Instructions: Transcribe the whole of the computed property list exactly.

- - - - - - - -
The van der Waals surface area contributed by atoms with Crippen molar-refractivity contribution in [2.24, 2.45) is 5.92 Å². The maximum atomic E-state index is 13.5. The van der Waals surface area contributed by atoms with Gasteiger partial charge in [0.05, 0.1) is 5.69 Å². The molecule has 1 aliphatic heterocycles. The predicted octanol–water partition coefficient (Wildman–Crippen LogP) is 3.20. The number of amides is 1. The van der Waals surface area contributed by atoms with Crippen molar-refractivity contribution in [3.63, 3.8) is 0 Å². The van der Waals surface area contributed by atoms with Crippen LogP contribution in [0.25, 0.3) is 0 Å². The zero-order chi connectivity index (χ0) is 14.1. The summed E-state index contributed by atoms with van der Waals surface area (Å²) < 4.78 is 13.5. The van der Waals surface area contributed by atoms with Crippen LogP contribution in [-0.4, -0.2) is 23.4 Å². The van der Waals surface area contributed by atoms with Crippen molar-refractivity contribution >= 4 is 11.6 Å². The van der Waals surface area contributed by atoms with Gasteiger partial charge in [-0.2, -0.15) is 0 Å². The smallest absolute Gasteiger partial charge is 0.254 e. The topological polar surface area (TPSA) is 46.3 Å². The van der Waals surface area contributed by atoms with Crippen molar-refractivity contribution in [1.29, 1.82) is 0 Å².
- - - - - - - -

The van der Waals surface area contributed by atoms with Crippen molar-refractivity contribution in [2.24, 2.45) is 5.92 Å². The maximum atomic E-state index is 13.5. The van der Waals surface area contributed by atoms with Gasteiger partial charge in [0.05, 0.1) is 5.69 Å². The molecule has 1 aliphatic heterocycles. The predicted octanol–water partition coefficient (Wildman–Crippen LogP) is 3.20. The number of amides is 1. The van der Waals surface area contributed by atoms with Crippen molar-refractivity contribution in [3.63, 3.8) is 0 Å². The van der Waals surface area contributed by atoms with Crippen LogP contribution in [0.25, 0.3) is 0 Å². The zero-order chi connectivity index (χ0) is 14.1. The summed E-state index contributed by atoms with van der Waals surface area (Å²) < 4.78 is 13.5. The van der Waals surface area contributed by atoms with Crippen LogP contribution in [-0.4, -0.2) is 23.4 Å². The van der Waals surface area contributed by atoms with Crippen molar-refractivity contribution >= 4 is 11.6 Å². The van der Waals surface area contributed by atoms with Gasteiger partial charge in [-0.2, -0.15) is 0 Å². The smallest absolute Gasteiger partial charge is 0.254 e. The topological polar surface area (TPSA) is 46.3 Å². The van der Waals surface area contributed by atoms with Crippen molar-refractivity contribution in [1.29, 1.82) is 0 Å².